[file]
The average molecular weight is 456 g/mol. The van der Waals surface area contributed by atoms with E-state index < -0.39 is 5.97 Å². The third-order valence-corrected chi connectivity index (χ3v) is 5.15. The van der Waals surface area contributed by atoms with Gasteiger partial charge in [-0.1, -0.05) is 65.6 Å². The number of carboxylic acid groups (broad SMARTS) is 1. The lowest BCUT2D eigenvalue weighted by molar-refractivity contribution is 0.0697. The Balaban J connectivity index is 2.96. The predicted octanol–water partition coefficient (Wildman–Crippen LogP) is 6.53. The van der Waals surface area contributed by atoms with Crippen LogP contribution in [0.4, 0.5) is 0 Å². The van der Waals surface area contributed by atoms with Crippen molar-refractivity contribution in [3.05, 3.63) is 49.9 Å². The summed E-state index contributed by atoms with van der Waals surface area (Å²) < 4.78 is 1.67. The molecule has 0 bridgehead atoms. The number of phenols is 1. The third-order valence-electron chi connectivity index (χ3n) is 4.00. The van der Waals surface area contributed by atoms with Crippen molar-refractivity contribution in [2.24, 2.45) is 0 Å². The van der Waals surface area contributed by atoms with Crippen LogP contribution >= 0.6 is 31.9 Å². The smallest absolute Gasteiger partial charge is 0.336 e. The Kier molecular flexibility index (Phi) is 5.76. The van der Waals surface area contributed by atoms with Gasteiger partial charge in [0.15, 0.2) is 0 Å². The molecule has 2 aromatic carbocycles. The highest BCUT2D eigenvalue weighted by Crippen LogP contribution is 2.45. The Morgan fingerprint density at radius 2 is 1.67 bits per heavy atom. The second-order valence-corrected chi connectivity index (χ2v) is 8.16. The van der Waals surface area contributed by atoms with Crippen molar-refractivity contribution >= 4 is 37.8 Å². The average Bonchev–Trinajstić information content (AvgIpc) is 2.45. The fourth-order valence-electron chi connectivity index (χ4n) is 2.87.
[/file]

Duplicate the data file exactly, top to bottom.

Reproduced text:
The average molecular weight is 456 g/mol. The van der Waals surface area contributed by atoms with E-state index < -0.39 is 5.97 Å². The third-order valence-corrected chi connectivity index (χ3v) is 5.15. The van der Waals surface area contributed by atoms with Gasteiger partial charge in [-0.1, -0.05) is 65.6 Å². The number of carboxylic acid groups (broad SMARTS) is 1. The lowest BCUT2D eigenvalue weighted by molar-refractivity contribution is 0.0697. The Balaban J connectivity index is 2.96. The predicted octanol–water partition coefficient (Wildman–Crippen LogP) is 6.53. The van der Waals surface area contributed by atoms with Crippen LogP contribution in [0.4, 0.5) is 0 Å². The van der Waals surface area contributed by atoms with Crippen molar-refractivity contribution in [3.05, 3.63) is 49.9 Å². The summed E-state index contributed by atoms with van der Waals surface area (Å²) < 4.78 is 1.67. The molecule has 0 bridgehead atoms. The number of phenols is 1. The third-order valence-electron chi connectivity index (χ3n) is 4.00. The van der Waals surface area contributed by atoms with Crippen molar-refractivity contribution in [2.24, 2.45) is 0 Å². The van der Waals surface area contributed by atoms with Crippen LogP contribution >= 0.6 is 31.9 Å². The smallest absolute Gasteiger partial charge is 0.336 e. The Kier molecular flexibility index (Phi) is 5.76. The van der Waals surface area contributed by atoms with Gasteiger partial charge in [0.15, 0.2) is 0 Å². The molecule has 2 aromatic carbocycles. The highest BCUT2D eigenvalue weighted by Crippen LogP contribution is 2.45. The Morgan fingerprint density at radius 2 is 1.67 bits per heavy atom. The second-order valence-corrected chi connectivity index (χ2v) is 8.16. The van der Waals surface area contributed by atoms with Crippen molar-refractivity contribution >= 4 is 37.8 Å². The average Bonchev–Trinajstić information content (AvgIpc) is 2.45. The fourth-order valence-electron chi connectivity index (χ4n) is 2.87.